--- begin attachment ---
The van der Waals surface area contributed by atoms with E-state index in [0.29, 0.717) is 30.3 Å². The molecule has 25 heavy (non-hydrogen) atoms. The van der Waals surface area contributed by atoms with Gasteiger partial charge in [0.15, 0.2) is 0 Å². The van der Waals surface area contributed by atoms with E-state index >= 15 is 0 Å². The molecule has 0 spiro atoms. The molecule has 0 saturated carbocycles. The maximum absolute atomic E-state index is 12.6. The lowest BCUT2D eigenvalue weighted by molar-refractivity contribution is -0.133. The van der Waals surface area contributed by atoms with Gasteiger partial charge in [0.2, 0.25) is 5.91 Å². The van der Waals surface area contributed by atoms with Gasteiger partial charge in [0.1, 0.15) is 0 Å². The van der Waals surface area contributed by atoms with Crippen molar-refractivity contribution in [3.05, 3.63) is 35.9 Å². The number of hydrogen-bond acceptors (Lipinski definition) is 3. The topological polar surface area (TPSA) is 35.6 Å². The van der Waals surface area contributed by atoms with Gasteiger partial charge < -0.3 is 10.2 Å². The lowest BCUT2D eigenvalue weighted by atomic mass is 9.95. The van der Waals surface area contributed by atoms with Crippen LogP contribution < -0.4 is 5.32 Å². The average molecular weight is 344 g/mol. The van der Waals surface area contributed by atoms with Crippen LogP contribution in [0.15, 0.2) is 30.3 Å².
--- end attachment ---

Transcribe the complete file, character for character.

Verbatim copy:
The van der Waals surface area contributed by atoms with E-state index in [0.29, 0.717) is 30.3 Å². The molecule has 25 heavy (non-hydrogen) atoms. The van der Waals surface area contributed by atoms with Gasteiger partial charge in [0.15, 0.2) is 0 Å². The van der Waals surface area contributed by atoms with E-state index >= 15 is 0 Å². The molecule has 0 spiro atoms. The molecule has 0 saturated carbocycles. The maximum absolute atomic E-state index is 12.6. The lowest BCUT2D eigenvalue weighted by molar-refractivity contribution is -0.133. The van der Waals surface area contributed by atoms with Gasteiger partial charge in [0.2, 0.25) is 5.91 Å². The van der Waals surface area contributed by atoms with Gasteiger partial charge in [0.1, 0.15) is 0 Å². The van der Waals surface area contributed by atoms with Crippen molar-refractivity contribution in [3.05, 3.63) is 35.9 Å². The number of hydrogen-bond acceptors (Lipinski definition) is 3. The topological polar surface area (TPSA) is 35.6 Å². The van der Waals surface area contributed by atoms with Gasteiger partial charge < -0.3 is 10.2 Å². The lowest BCUT2D eigenvalue weighted by atomic mass is 9.95. The van der Waals surface area contributed by atoms with Crippen LogP contribution < -0.4 is 5.32 Å². The average molecular weight is 344 g/mol. The van der Waals surface area contributed by atoms with Crippen LogP contribution in [0.15, 0.2) is 30.3 Å².